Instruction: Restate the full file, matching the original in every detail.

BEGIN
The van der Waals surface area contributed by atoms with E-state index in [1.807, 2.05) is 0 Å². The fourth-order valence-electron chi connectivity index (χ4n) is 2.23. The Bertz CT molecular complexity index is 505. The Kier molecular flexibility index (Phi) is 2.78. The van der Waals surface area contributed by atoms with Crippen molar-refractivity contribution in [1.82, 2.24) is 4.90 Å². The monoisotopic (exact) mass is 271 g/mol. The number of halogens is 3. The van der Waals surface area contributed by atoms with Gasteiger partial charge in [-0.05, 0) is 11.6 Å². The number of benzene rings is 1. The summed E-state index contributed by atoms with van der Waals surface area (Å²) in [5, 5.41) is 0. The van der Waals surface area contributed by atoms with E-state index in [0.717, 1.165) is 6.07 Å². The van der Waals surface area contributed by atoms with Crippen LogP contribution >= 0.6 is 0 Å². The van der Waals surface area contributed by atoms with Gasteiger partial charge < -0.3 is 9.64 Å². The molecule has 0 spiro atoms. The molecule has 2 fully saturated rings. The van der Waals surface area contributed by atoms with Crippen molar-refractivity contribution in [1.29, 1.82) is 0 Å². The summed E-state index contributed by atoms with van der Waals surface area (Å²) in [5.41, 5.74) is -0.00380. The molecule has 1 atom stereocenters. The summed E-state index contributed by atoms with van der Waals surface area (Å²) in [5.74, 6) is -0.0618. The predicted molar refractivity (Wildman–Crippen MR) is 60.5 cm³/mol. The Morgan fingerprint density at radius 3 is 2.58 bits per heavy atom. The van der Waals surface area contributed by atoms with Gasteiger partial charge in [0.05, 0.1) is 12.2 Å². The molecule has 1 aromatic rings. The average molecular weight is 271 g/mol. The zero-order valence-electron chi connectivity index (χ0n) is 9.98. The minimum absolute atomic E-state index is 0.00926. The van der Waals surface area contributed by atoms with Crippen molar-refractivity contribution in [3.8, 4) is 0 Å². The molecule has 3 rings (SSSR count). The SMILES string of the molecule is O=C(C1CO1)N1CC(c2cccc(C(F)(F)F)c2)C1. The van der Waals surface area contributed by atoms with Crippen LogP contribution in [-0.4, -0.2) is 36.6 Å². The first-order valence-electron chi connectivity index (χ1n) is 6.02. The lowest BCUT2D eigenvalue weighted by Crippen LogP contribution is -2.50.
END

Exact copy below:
The van der Waals surface area contributed by atoms with E-state index in [1.807, 2.05) is 0 Å². The fourth-order valence-electron chi connectivity index (χ4n) is 2.23. The Bertz CT molecular complexity index is 505. The Kier molecular flexibility index (Phi) is 2.78. The van der Waals surface area contributed by atoms with Crippen molar-refractivity contribution in [1.82, 2.24) is 4.90 Å². The monoisotopic (exact) mass is 271 g/mol. The number of halogens is 3. The van der Waals surface area contributed by atoms with Gasteiger partial charge in [-0.05, 0) is 11.6 Å². The number of benzene rings is 1. The summed E-state index contributed by atoms with van der Waals surface area (Å²) in [5, 5.41) is 0. The van der Waals surface area contributed by atoms with E-state index in [0.717, 1.165) is 6.07 Å². The van der Waals surface area contributed by atoms with Crippen LogP contribution >= 0.6 is 0 Å². The van der Waals surface area contributed by atoms with Gasteiger partial charge < -0.3 is 9.64 Å². The molecule has 0 spiro atoms. The molecule has 2 fully saturated rings. The van der Waals surface area contributed by atoms with Crippen molar-refractivity contribution in [1.29, 1.82) is 0 Å². The summed E-state index contributed by atoms with van der Waals surface area (Å²) in [5.41, 5.74) is -0.00380. The molecule has 1 atom stereocenters. The summed E-state index contributed by atoms with van der Waals surface area (Å²) in [5.74, 6) is -0.0618. The predicted molar refractivity (Wildman–Crippen MR) is 60.5 cm³/mol. The Morgan fingerprint density at radius 3 is 2.58 bits per heavy atom. The van der Waals surface area contributed by atoms with Gasteiger partial charge in [0.05, 0.1) is 12.2 Å². The molecule has 1 aromatic rings. The average molecular weight is 271 g/mol. The zero-order valence-electron chi connectivity index (χ0n) is 9.98. The minimum absolute atomic E-state index is 0.00926. The van der Waals surface area contributed by atoms with Crippen molar-refractivity contribution in [3.8, 4) is 0 Å². The molecule has 3 rings (SSSR count). The SMILES string of the molecule is O=C(C1CO1)N1CC(c2cccc(C(F)(F)F)c2)C1. The van der Waals surface area contributed by atoms with Crippen LogP contribution in [-0.4, -0.2) is 36.6 Å². The first-order valence-electron chi connectivity index (χ1n) is 6.02. The lowest BCUT2D eigenvalue weighted by Crippen LogP contribution is -2.50.